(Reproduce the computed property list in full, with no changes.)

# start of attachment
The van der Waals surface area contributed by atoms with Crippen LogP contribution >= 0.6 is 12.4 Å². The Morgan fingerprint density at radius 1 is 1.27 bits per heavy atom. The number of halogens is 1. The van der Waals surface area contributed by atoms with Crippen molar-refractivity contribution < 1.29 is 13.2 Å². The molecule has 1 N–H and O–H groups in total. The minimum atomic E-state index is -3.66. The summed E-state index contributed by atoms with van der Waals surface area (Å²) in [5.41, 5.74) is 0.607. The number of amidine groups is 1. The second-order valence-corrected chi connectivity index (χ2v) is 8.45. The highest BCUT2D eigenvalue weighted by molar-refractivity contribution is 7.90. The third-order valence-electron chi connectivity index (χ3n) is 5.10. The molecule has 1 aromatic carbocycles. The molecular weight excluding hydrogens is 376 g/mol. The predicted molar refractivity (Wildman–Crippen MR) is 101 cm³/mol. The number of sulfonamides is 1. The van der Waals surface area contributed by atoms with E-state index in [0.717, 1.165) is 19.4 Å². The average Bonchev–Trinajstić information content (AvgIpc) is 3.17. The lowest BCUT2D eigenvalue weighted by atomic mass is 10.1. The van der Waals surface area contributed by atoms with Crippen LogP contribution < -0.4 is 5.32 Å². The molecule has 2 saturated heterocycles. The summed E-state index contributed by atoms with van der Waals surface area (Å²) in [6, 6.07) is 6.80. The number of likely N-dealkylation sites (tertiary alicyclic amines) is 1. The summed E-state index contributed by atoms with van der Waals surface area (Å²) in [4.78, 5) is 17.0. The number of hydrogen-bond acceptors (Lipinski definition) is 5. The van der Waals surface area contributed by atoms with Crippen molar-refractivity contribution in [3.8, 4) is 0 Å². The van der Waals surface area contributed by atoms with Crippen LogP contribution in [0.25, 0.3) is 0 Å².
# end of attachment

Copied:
The van der Waals surface area contributed by atoms with Crippen LogP contribution >= 0.6 is 12.4 Å². The Morgan fingerprint density at radius 1 is 1.27 bits per heavy atom. The number of halogens is 1. The van der Waals surface area contributed by atoms with Crippen molar-refractivity contribution < 1.29 is 13.2 Å². The molecule has 1 N–H and O–H groups in total. The minimum atomic E-state index is -3.66. The summed E-state index contributed by atoms with van der Waals surface area (Å²) in [5.41, 5.74) is 0.607. The number of amidine groups is 1. The second-order valence-corrected chi connectivity index (χ2v) is 8.45. The highest BCUT2D eigenvalue weighted by molar-refractivity contribution is 7.90. The third-order valence-electron chi connectivity index (χ3n) is 5.10. The molecule has 1 aromatic carbocycles. The molecular weight excluding hydrogens is 376 g/mol. The predicted molar refractivity (Wildman–Crippen MR) is 101 cm³/mol. The number of sulfonamides is 1. The van der Waals surface area contributed by atoms with E-state index in [0.717, 1.165) is 19.4 Å². The average Bonchev–Trinajstić information content (AvgIpc) is 3.17. The lowest BCUT2D eigenvalue weighted by atomic mass is 10.1. The van der Waals surface area contributed by atoms with Crippen LogP contribution < -0.4 is 5.32 Å². The molecule has 2 saturated heterocycles. The summed E-state index contributed by atoms with van der Waals surface area (Å²) in [6, 6.07) is 6.80. The number of likely N-dealkylation sites (tertiary alicyclic amines) is 1. The summed E-state index contributed by atoms with van der Waals surface area (Å²) in [4.78, 5) is 17.0. The number of hydrogen-bond acceptors (Lipinski definition) is 5. The van der Waals surface area contributed by atoms with Crippen molar-refractivity contribution in [3.8, 4) is 0 Å². The van der Waals surface area contributed by atoms with Crippen LogP contribution in [0.25, 0.3) is 0 Å².